I immediately took her to a child psychologist who suggested that she be enrolled in an outpatient program for troubled kids. It was in this program that we met the psychiatrist that would diagnose her with Bipolar 1.
I was stunned. I don’t know why I was surprised, my father was bipolar, I was no stranger to the disease. When I looked back at her life up until that moment, it all made sense. She was bipolar; she had visible symptoms the first days of her life. They say that bipolar doesn’t present until the teen years, but I don’t believe that, I experienced it first hand.
I accepted what I realized to be true and breathed a sigh of relief. I thought now I know what the problem is and thank the Lord there’s a solution, medication. I now laugh at my naïve self. Little did I know, the maelstrom was just beginning.
I did my research and found the best doctor for adolescent bipolar in our area and got a second opinion, the diagnosis was confirmed and medication was started. She continued in her outpatient program as well as attending regular school. I felt hopeful that we were on the right path. Unfortunately, that wasn’t the case. Her symptoms became cataclysmic. It was a nightmare and it was terrifying to witness. During this time, I had just given birth to my son, which added that much more stress to the situation. Contending with feelings of jealousy didn’t help her emotional roller coaster. Our family was spinning out of control.
Things continued to go down hill. We added more medication, changed dosages, but nothing seemed to help. During this time she was so volatile that we were living moment to moment. I never knew what the day would be like, everything revolved around her mood. We walked on eggshells around her, fearing any little thing would set her off.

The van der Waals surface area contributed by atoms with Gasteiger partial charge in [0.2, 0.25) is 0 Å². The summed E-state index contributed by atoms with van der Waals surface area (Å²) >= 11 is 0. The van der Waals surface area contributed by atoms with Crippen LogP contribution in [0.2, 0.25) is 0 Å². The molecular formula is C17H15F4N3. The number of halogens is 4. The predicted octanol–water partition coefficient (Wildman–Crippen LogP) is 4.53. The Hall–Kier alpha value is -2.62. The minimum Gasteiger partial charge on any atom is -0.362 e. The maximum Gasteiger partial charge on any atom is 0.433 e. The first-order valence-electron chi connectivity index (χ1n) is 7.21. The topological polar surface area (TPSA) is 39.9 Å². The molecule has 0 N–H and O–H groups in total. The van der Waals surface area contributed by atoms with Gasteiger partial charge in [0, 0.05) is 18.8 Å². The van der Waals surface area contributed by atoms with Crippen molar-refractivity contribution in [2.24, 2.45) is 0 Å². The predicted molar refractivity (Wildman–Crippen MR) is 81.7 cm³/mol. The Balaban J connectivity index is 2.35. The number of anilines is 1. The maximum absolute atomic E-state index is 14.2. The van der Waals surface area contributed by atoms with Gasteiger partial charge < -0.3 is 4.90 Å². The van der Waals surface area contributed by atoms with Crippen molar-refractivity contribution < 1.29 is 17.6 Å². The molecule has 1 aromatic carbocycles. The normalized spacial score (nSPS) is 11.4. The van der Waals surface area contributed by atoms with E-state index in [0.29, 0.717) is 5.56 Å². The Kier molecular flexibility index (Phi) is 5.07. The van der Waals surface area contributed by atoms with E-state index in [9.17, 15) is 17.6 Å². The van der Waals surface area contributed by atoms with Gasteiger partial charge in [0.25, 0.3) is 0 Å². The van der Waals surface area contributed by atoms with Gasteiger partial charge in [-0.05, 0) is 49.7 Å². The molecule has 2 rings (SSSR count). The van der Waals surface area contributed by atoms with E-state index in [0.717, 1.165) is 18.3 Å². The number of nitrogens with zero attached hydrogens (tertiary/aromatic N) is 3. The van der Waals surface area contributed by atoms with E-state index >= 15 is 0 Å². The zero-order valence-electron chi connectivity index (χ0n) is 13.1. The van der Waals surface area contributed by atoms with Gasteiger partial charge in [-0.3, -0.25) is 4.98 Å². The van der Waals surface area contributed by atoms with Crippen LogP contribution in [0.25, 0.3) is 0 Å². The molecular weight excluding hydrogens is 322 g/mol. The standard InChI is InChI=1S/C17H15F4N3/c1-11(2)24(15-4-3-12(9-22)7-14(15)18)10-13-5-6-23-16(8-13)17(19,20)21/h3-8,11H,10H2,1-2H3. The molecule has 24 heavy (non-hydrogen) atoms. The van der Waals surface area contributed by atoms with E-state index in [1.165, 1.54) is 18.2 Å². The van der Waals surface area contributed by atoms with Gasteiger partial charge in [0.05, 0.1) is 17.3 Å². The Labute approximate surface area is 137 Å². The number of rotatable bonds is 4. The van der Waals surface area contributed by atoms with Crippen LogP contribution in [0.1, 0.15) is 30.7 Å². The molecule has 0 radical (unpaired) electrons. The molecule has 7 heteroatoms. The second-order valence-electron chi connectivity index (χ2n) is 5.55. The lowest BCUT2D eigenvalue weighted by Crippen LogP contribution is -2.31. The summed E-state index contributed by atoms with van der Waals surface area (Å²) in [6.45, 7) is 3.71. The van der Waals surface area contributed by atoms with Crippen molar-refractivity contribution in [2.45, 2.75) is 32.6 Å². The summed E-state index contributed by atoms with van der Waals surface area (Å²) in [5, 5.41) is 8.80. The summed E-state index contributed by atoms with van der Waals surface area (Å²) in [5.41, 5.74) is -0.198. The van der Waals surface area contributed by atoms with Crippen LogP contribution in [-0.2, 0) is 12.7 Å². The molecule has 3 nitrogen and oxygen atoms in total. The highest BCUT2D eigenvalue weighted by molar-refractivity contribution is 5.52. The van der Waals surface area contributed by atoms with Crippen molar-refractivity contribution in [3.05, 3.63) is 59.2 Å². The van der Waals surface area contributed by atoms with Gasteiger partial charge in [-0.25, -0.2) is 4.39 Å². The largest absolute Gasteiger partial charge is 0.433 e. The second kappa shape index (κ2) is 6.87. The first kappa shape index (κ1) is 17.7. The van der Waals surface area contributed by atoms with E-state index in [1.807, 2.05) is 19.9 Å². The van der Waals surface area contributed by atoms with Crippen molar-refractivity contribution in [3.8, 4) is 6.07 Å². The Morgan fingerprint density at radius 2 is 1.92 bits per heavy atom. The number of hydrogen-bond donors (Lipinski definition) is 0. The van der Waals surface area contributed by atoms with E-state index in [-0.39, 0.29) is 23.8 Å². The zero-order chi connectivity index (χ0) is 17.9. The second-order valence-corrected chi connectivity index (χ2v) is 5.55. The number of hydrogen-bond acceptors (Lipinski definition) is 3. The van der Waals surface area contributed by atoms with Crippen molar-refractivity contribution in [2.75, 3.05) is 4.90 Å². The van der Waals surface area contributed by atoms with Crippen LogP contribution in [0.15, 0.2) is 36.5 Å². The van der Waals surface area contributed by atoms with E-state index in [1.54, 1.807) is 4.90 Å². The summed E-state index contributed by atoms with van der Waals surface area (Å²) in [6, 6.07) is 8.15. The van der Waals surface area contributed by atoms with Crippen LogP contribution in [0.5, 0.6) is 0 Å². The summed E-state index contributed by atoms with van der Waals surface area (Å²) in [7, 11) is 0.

Finally after about 18 months of this tumult, and many failed tries to get the medication correct we decided to find a new psychiatrist. The new doctor adjusted her medication, and we finally began to see some progress. It was a very slow process. Over the course of the next 6 months we began to have more control over the situation. She stopped acting out and even started to smile once in a while. It took a long time but we finally got her to a place where she was feeling and acting like a regular teenager.
There will always be challenges. Just recently, she decided that she didn’t like the way the medications were making her feel, so she stopped taking them unbeknownst to me. By the time I found out it had been long enough to throw her into a cycle of rage and severe depression. We’re still working to bring her out of it.
Bipolar is a life sentence. There is no cure but it can be managed. Bipolar people can live happy and productive lives as long as they stay on their medication. Living with a bipolar child is challenging to say the least and I wish there was more support for families. Even in the big city that we live in, there is very limited support for children and teens that are afflicted. I’m hoping that more awareness will bring with it more support and more outlets for people affected by bipolar.
If you think your child could possibly have a mental illness, take them to get evaluated. Too many teens aren’t diagnosed because they are simply written off as “bad kids”. I feel lucky that we found out when she was young. This gave us a chance to contain it while she’s still living at home. Bipolar is complex. I’m still learning everyday how to help her manage her condition and hopefully find a balance where she can thrive.
Please comment and share your thoughts or stories. I would love to hear of anyone else that has gone through something similar and how they are dealing with it.